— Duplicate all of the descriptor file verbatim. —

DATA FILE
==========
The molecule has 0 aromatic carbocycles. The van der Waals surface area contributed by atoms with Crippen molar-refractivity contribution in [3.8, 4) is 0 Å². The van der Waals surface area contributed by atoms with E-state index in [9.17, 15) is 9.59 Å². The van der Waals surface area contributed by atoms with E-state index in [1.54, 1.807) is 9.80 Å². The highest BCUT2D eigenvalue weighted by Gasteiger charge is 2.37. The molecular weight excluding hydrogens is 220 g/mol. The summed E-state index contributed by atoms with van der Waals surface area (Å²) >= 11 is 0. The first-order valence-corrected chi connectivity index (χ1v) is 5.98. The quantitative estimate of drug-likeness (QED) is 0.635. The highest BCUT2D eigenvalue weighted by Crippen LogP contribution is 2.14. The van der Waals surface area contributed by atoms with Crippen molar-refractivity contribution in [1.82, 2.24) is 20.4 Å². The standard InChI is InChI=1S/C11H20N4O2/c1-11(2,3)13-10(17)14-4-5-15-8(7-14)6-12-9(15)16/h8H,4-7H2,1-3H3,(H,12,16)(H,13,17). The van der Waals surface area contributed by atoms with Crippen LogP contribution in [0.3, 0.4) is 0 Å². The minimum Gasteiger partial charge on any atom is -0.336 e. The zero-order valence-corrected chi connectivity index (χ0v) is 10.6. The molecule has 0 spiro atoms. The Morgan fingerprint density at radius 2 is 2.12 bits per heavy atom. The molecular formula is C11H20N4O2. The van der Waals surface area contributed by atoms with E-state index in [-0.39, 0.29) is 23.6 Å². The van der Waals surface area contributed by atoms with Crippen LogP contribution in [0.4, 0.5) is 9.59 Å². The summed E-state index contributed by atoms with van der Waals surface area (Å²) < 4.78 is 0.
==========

The molecule has 0 aromatic carbocycles. The van der Waals surface area contributed by atoms with Crippen molar-refractivity contribution in [3.8, 4) is 0 Å². The van der Waals surface area contributed by atoms with E-state index in [9.17, 15) is 9.59 Å². The van der Waals surface area contributed by atoms with E-state index in [1.54, 1.807) is 9.80 Å². The highest BCUT2D eigenvalue weighted by Gasteiger charge is 2.37. The molecular weight excluding hydrogens is 220 g/mol. The summed E-state index contributed by atoms with van der Waals surface area (Å²) >= 11 is 0. The first-order valence-corrected chi connectivity index (χ1v) is 5.98. The quantitative estimate of drug-likeness (QED) is 0.635. The highest BCUT2D eigenvalue weighted by Crippen LogP contribution is 2.14. The van der Waals surface area contributed by atoms with Crippen molar-refractivity contribution in [1.82, 2.24) is 20.4 Å². The standard InChI is InChI=1S/C11H20N4O2/c1-11(2,3)13-10(17)14-4-5-15-8(7-14)6-12-9(15)16/h8H,4-7H2,1-3H3,(H,12,16)(H,13,17). The van der Waals surface area contributed by atoms with Crippen LogP contribution in [0.3, 0.4) is 0 Å². The minimum Gasteiger partial charge on any atom is -0.336 e. The zero-order valence-corrected chi connectivity index (χ0v) is 10.6. The molecule has 0 spiro atoms. The Morgan fingerprint density at radius 2 is 2.12 bits per heavy atom. The molecular formula is C11H20N4O2. The van der Waals surface area contributed by atoms with E-state index in [-0.39, 0.29) is 23.6 Å². The van der Waals surface area contributed by atoms with Crippen LogP contribution in [0.4, 0.5) is 9.59 Å². The summed E-state index contributed by atoms with van der Waals surface area (Å²) < 4.78 is 0.